Probably everyone knows or has seen in many films how Rome enjoyed all kinds of shows and performances such as chariot races, gladiator fights, animal fights, and staging of famous battles (especially those where the Romans won). They took place in specially designed buildings called circuses from the Latin circus – circumference or circle.
The mass-scale shows for the Roman people were also quite a political tool. It is not without reason that the maxim panem et circenses – “bread and games” was created.
The most famous examples of such buildings are the Colosseum, also known as the Flavian Amphitheatre, and the Circus Maximus. The former could hold over 85,000 viewers, while the latter could hold over 150,000.
Circus Maximus was the biggest and oldest circus. Its origins date back to the reign of Tarquinius the Elder and in the period from the 6th century BCE to the 4th century CE it was rebuilt many times. Ultimately, it reached the dimensions of 544 by 129 m. It was used mainly for chariot races. On the spina (an island in the middle of the arena) there were 7 eggs, which were lowered and thus informed which lap is performed during the races. At Agrippa’s order, 7 figures of dolphins were placed there, and a fountain decorated with dolphins was placed behind Nero. On the order of Augustus, an imperial box was built and an obelisk brought from Heliopolis was erected. Currently, we can admire it on the Place del Popolo.
Circus Maximus was burned down several times. But it was rebuilt every time. First in the reign of Claudius, then in the reign of Domitian. It was rebuilt by Trajan and during this period its dimensions were 600 m by 200 m. Unfortunately, during the reign of Antoninus Pius, part of it collapsed as a result of the catastrophe. Subsequent emperors also rebuilt it and subjected it to modifications, e.g. Caracalla widened the gate, Aurelian placed the temple of the sun on the spina, Constantine the Great added new porticoes and golden columns, and Constantius II set up another obelisk brought from Egypt (which currently stands in St. John Lateran Square).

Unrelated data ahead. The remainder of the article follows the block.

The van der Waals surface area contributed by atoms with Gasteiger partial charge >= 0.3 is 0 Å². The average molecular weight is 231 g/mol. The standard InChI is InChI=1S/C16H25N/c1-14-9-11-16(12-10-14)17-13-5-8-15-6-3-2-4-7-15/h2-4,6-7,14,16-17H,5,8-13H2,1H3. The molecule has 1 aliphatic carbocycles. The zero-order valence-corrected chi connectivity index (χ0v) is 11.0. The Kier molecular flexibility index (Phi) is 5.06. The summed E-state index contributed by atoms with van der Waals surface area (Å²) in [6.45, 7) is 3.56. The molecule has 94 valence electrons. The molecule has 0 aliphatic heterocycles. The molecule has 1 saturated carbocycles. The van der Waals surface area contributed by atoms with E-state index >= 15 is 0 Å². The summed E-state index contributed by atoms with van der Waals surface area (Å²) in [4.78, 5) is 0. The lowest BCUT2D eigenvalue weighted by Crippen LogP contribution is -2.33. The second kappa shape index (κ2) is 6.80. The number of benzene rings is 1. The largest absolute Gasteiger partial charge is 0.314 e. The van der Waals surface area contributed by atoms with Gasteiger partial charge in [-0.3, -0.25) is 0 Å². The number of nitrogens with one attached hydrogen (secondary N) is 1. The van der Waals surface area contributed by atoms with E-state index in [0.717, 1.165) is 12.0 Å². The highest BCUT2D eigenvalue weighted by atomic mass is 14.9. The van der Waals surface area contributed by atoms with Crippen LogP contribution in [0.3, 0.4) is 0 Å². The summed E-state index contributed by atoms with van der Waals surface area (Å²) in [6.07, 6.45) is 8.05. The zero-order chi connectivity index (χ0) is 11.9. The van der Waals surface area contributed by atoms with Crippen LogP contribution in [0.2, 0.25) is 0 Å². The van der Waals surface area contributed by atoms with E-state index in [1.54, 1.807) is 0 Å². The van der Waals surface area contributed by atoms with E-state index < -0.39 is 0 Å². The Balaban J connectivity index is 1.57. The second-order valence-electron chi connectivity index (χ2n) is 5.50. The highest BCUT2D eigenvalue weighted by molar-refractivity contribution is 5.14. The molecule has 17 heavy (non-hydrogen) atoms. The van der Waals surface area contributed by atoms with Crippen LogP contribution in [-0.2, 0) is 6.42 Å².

The last games were probably in 550. Today, after this largest and most magnificent circus, there is a hill covered with grass.
Besides the Colosseum and Circus Maximus, there were at least 3 other circuses in Rome.
Around 221 BCE a circus was founded in the Field of Mars near the Tiber by the censor Gaius Flaminius Nepos. In the early days, the circus was 500 meters long and did not have a permanent place to sit. The so-called plebeian games – ludi plebei. It also served as a market square. It almost certainly lacked a chariot racing track. But horse races were held there.
Many buildings and temples were built near the circus, including the temple of Mars and Apollo. In 15, statues of Augustus were erected. The square was entered through a marble arch with three passes erected in honour of Germanicus, which had inscriptions of his military conquests.
In CE 2, the circus was filled with water to stage a hunt for 36 crocodiles.
The ruins of Flaminius’ circus still existed in the 16th century. Then they were completely destroyed and the Palazzo Mattei was built in this area.
The construction of another circus was started by Caligula in the areas where Agrippina’s gardens were located. Currently, the Basilica of St. Peter in the Vatican. The construction was completed during the reign of Nero. In the middle of the spina, an obelisk brought from Egypt was placed, which stands almost in the same place to this day (the one that stands in front of St. Peter’s Basilica).
This circus was the place where the martyrdom of the first Christians took place in 65 CE, as described by Tacitus in his Annals. Tradition says that two years later St. Peter. In the 4th century, Emperor Constantine used part of the circus structure and built a basilica. In the 5th century, two round mausoleums were built in the middle of the spina (one for the wife of Emperor Honorius). The mausoleums and the remains of the circus were finally destroyed around 1450 by the construction of the New Basilica of St. Peter.
The best-preserved circus (apart from the Colosseum) is the Circus of Maxentius on Via Appia. It was created in honour of Maxentius’ son, Romulus, who died at an early age.
The circus was 482 meters long and 78 meters wide. Spina was 297 meters. An Egyptian obelisk was also erected here. It used to stand in front of the temple of Isis and it was built on the order of Domitian. The obelisk lay among the ruins of the circus until 1651, after which it was moved by Bernini to Piazza Navona and incorporated into the Fountain of the Four Rivers.
Circuses were built not only in Rome itself. They were also built in all Roman provinces that belonged to ancient Rome.